Curated by Milena Kalinovska
The sixties was a decade of dramatic political and cultural change. Throughout the world, artists questioned the very notion of art as they searched for alternative theoretical models reflecting their own political and cultural realities. In particular, they reconsidered what it meant to make a work of art and whether it needed to be an object. As a result, many focused on the supremacy of conceptual ideas over an actual art object; others investigated in their work non-traditional qualities such as gravity, site, and integrity. Beyond Preconceptions: The Sixties Experiment focuses on twenty-two major international artists. Their explicit acknowledgment of the importance of the physical aspect of a work places them squarely in the contested zone where the call to make an immaterial philosophical statement spars with the desire to create an actual work, using non-traditional, ordinary materials. While investigating these diverging positions, Beyond Preconceptions provides an unprecedented look at parallel art developments in Eastern and Western Europe and the Americas, and demonstrates how a select group of artists translated similar concepts into a variety of approaches based on each artist’s specific cultural, social an political situation.
The new models of art developed by these artists are shaping what a younger generation of artists is creating today. Their models significantly influenced institutional critique and the concept of authorship. They explored alienation in everyday life, and, in search of a collective dimension of art, provided new definitions of audience. As the artists questioned the very meaning of the art object, they referred to the conflicts between the market’s requirements and their own aspirations, coming up with new methods of art production. Some of the works in the exhibition were conceived as “living organisms,” “social sculpture,” “unknown language,” or “date paintings.” They were made from cheap, ordinary and often mass-produced materials, relics and recycled elements of daily life. Traditional painting and sculpture were abandoned in favor of new aesthetic categories such as books as art, photography as art, video installation, language as sculpture, or painting as document.
In Europe, the artists working in the sixties were still significantly shaped by the impact of World War II, which many of them had participated in directly. Joseph Beuys considered teaching his most essential activity and called his activities “social sculpture” in recognition of their civic nature. Mangelos, a philosopher, psychologist, art historian and artist, produced a body of work that he called “noart” as a way of enabling culture to begin afresh. Jirí Kolár, initially a poet, found words to be inadequate and transferred verbal poetry to his visual art.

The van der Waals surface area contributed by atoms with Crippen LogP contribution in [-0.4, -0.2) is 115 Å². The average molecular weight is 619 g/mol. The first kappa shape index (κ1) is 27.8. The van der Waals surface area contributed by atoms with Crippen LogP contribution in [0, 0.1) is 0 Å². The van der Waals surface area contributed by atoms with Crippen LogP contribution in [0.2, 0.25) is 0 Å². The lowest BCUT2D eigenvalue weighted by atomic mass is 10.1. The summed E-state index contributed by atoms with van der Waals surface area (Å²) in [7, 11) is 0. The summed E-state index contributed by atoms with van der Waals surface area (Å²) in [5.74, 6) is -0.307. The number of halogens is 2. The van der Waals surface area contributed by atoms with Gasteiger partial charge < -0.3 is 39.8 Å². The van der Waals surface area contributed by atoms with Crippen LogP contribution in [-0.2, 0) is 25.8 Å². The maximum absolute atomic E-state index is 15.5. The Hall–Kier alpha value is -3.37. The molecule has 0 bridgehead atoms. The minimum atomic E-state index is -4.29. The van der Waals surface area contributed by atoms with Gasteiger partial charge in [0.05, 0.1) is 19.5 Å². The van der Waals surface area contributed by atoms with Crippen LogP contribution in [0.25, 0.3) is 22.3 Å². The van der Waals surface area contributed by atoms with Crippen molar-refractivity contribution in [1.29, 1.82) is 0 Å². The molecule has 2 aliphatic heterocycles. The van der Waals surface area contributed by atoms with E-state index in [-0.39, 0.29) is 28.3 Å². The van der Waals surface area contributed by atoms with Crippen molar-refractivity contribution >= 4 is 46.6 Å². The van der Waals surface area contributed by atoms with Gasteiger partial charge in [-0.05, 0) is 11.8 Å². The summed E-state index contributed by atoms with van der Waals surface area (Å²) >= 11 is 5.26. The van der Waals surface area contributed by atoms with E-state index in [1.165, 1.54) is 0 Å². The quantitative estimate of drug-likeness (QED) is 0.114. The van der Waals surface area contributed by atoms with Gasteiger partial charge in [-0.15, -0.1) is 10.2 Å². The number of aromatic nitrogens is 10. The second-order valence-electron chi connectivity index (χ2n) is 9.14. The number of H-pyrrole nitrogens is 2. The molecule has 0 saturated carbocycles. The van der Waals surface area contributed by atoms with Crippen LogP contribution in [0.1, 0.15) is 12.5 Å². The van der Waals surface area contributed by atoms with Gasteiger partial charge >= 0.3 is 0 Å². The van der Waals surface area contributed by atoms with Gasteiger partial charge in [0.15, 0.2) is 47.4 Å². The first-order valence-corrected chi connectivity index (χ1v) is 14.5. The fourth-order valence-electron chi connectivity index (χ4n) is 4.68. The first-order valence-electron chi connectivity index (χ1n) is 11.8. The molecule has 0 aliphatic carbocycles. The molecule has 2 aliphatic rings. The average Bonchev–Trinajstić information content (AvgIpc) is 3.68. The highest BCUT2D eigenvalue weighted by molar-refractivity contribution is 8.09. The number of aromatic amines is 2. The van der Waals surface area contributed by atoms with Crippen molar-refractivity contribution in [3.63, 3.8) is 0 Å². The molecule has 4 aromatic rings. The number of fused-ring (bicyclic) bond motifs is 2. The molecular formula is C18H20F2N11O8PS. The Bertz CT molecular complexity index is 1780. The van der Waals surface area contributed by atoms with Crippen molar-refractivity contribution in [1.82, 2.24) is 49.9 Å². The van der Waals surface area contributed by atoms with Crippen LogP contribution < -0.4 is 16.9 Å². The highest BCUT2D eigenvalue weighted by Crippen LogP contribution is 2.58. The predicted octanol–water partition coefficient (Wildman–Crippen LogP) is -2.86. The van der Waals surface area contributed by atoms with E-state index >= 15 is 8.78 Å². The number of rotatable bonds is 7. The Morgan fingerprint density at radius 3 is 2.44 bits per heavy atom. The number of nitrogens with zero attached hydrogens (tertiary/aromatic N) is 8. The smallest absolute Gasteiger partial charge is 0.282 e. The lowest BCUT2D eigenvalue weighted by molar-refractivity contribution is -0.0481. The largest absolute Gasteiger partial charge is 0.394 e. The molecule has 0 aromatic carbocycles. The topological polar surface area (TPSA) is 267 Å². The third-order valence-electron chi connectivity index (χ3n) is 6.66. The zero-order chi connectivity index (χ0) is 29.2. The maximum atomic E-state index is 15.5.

During the 1960s, artists in South America witnessed and responded to various types of dictatorships. Victor Grippo suggested that the Americas must seek themselves in their own culture if they wish to develop in full, and created “potato works” making use if a native product. Hélio Oiticica called for the total participation of audiences, recycled elements from the street, and openly identified with people living on the margin of society. Lygia Clark developed what she called a “therapeutic” art practice for which she searched for the creative participation of many individuals. Cildo Meireles’ work has been characterized as “political conceptualism.” Artists in North America responded to the changing political and social climate and tried to connect with their public by implicating the viewer in the completion of their work. Eva Hesse stated that she wanted her work to be “non-work,” making objects that went beyond what they were “logically supposed to be.” Bruce Nauman made use of unusual materials, and turned the body into a performative tool. Sol LeWitt declared that the idea was the most important aspect of an artwork, though his work never became non-material. The art material for Lawrence Weiner is language. For once, the achievements of artists from Eastern Europe and South America who influenced and took part in the development of Conceptual art will be presented together with – and recognized as equal to – the work produced by their better-known American and Western European contemporaries.
Accompanying this exhibition is the catalogue Beyond Preconceptions: The Sixties Experiment, edited by Milena Kalinovska and published by Independent Curators International (ICI). Please visit our shop for more information.